‘Ingestible’ skincare offers trendy yet ineffective supplement


Ishani Hariprasad

BEAUTY BOOST: Often in the form on pills, beauty supplements are sold to help boost hair, skin and nail health, but frequently lack effectiveness.

Sahana Unni, Features Editor

Scrolling through social media, brightly colored sponsored posts regularly pop up on many teenagers’ feeds, specifically advertising supplements or vitamins to help consumers with their skin, hair and nail health. Sophomore Leila Rezania, upon seeing these advertisements on TikTok, went to Ulta to buy hair and nail supplements to help recover from a bad haircut. However, after taking the capsules for an extended period, she didn’t see an improvement. 

Ingestible beauty supplements, while helpful to some, are not only often ineffective, but also pose potential safety risks due to their lack of federal regulation.

 “I took, like, one for my hair and one for my nails,” Leila said. “I took it every day for I would say, like, three months, maybe, but it just didn’t do anything, I swear.”

Similarly, sophomore Helen Kraemer did not see results from Here Comes the Sun, a skin supplement from the brand HUM Nutrition, and struggled with having to take it regularly.

“I don’t use it anymore just because it’s difficult when you have to continually have vitamins every single day for — I think it’s like six weeks or something to really make an impact,” Helen said.

According to dietician Marla Brodsky, who heads Luscious Life Nutrition, there are many possible reasons that could cause these supplements to be ineffective.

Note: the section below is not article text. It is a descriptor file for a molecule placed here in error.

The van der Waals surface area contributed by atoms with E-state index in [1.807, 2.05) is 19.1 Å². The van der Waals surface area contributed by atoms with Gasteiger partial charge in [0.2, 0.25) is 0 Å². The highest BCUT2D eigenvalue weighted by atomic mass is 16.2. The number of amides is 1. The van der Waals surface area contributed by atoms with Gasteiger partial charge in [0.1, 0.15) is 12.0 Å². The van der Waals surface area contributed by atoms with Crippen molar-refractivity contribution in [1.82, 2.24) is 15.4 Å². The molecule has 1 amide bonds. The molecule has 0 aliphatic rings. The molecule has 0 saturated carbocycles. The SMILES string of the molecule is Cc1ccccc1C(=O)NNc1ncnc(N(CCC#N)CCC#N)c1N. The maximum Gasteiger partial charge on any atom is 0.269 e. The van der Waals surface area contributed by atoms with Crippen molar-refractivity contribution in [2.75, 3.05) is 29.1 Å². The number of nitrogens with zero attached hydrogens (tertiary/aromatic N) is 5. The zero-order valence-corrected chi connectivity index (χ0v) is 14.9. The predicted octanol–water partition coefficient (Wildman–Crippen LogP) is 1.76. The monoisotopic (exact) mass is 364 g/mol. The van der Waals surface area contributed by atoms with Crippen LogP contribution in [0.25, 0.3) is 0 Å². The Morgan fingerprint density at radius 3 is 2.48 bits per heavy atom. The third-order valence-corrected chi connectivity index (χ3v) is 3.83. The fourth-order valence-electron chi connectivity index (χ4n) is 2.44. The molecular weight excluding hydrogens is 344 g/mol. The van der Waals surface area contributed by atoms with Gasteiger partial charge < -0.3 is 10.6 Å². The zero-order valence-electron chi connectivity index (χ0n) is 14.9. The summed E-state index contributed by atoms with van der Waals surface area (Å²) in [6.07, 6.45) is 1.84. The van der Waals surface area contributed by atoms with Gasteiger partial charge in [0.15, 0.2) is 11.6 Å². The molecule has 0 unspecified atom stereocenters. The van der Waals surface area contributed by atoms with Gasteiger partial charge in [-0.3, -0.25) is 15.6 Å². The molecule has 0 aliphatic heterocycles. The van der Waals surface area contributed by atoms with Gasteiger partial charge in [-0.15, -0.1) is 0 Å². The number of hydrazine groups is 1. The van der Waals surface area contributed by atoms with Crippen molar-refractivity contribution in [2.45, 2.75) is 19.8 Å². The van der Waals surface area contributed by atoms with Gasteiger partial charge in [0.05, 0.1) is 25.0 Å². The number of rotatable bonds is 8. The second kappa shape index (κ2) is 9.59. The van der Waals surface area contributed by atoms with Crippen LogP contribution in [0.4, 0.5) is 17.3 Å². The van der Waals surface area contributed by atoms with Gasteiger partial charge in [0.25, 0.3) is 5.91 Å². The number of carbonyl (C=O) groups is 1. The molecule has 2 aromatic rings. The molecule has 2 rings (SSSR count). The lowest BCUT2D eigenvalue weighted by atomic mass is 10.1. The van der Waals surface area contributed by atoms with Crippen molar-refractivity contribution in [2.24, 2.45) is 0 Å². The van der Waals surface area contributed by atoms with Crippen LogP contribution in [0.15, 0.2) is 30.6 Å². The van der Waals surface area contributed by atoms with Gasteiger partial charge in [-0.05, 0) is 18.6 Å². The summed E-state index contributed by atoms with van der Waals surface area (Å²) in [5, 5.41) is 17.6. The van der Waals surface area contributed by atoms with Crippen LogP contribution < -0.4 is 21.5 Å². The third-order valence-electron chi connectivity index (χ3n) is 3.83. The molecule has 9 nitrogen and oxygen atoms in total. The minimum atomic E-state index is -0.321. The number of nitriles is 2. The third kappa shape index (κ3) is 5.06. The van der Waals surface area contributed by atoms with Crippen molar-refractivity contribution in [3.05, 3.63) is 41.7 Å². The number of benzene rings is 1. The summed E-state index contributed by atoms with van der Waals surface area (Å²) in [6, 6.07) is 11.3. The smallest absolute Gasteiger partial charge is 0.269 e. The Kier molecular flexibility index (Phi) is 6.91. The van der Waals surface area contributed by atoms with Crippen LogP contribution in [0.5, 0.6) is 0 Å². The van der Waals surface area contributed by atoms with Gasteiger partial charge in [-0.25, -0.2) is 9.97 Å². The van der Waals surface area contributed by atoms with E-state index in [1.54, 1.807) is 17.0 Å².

“Collagen can help to repair the lining of the GI tract,” Ms. Brodsky said. “The problem is that a lot of these things that people eat also have sugars and artificial colors and flavors and chemicals that can become inflammatory, so it’s kind of defeating the purpose.”

When it comes to these supplements, Ms. Brodsky also recognizes the health risks.

“Vitamin supplementations can have toxicities, so people, for hair and skin for example, can take Vitamin A,” she said. “That can build up. It’s a fat, soluble vitamin, and it can build up in your liver and cause toxicity.”

Rather than taking beauty supplements, Ms. Brodsky recommends teenagers simply watch the types of foods they eat.

“Make sure that you’re not overdoing it on sugar and processed foods, so ultra-processed foods. Make sure that you’re getting enough protein, so keeping your blood sugar even by combining protein, carbs and fats equally,” Ms. Brodsky said.

Some supplements can have positive effects, as Helen saw after taking one to help with dry hair. She said she only stopped using it because she was too lazy to remember.

“My hair was shinier and obviously not as brittle anymore,” Helen said. “It just felt a lot healthier.”

Leila described her experience with beauty supplements as disappointing but has instead found topical products that work in place of these supplements, such as the Mielle Rosemary Mint Oil to help with hair growth and acrylic nails. 

In all, Ms. Brodsky said healthy eating habits are the best way to care for one’s hair, skin and nails, rather than an ingestible supplement, despite their marketing.

“Looking at health from the inside is more important than trying to take a supplement or putting something on your skin from the outside,” Ms. Brodsky said. “It’s much more effective and you need to look at the root cause of why this is happening, not just treat the symptoms.”